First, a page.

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Relative HistoriesMediating History in Asian American Family Memoirs$
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Rocío G. Davis

Print publication date: 2010

Print ISBN-13: 9780824834586

Published to Hawaii Scholarship Online: November 2016

DOI: 10.21313/hawaii/9780824834586.001.0001

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PRINTED FROM HAWAII SCHOLARSHIP ONLINE (www.hawaii.universitypressscholarship.com). (c) Copyright Hawaii University Press, 2018. All Rights Reserved. Under the terms of the licence agreement, an individual user may print out a PDF of a single chapter of a monograph in HSO for personal use (for details see www.universitypressscholarship.com/page/privacy-policy).date: 13 December 2018

We’re Everywhere

We’re Everywhere

Asian Diasporic Transnational Families

(p.140) Chapter 7 We’re Everywhere
Relative Histories

Rocío G. Davis

University of Hawai'i Press

This book has explored the family narratives of Asian diasporic subjects that explain particular histories by juxtaposing public events with private experiences, thus revealing the ways in which ethnic identity is constructed (or reconstructed) within the experience of diaspora. By having access to these stories, readers are able to understand the development of particular ethnic communities, as the narratives support the production of a history and culture for the community. Writers of family memoirs deliberately promote their texts as community artifacts in the context of developing ethnic discourse. The book has also highlighted the motivations that inspire subjects of the Asian diaspora to write about their families, particularly the desire to contribute to collective memory. In this final chapter, the author reflects on the transnationalism and transculturalism of the family by narrating how the Philippines became the place where people from different countries became her family.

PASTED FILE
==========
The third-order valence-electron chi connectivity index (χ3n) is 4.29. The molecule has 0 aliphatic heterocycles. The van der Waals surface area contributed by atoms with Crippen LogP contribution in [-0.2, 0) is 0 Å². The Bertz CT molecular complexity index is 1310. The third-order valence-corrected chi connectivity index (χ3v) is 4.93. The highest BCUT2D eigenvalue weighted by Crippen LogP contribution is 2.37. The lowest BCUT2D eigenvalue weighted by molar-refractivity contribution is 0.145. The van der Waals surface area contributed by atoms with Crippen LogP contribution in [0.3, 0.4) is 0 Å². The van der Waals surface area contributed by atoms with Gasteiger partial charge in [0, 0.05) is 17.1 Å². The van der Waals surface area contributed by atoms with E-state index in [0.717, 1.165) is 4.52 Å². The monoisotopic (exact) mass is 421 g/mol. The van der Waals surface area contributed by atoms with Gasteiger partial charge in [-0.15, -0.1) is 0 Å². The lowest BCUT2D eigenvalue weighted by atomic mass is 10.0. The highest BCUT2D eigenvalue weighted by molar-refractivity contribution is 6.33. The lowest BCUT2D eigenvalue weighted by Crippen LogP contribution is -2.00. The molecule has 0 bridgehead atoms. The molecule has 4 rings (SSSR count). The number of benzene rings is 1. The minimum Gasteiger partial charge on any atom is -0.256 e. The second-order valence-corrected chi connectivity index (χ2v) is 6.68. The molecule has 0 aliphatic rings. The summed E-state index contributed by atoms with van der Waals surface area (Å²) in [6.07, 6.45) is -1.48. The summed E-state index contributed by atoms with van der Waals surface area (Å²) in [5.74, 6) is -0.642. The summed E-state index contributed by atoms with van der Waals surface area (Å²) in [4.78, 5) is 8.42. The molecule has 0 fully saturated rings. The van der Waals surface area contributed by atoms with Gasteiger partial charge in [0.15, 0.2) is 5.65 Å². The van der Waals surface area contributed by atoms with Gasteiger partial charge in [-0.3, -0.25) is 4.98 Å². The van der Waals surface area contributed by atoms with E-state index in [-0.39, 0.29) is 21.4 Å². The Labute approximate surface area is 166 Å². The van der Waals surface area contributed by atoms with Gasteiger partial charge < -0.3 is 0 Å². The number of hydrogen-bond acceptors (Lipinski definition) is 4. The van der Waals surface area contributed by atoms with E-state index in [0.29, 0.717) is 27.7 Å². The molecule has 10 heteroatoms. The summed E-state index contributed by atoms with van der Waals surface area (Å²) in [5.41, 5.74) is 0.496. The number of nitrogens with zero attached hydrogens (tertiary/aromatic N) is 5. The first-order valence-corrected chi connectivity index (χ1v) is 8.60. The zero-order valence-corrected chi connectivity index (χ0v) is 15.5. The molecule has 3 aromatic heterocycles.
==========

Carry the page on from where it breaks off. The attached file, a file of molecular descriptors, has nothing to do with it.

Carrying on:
Keywords:   ethnic identity, ethnic communities, family memoirs, Asian diaspora, collective memory, transnationalism, transculturalism, Philippines

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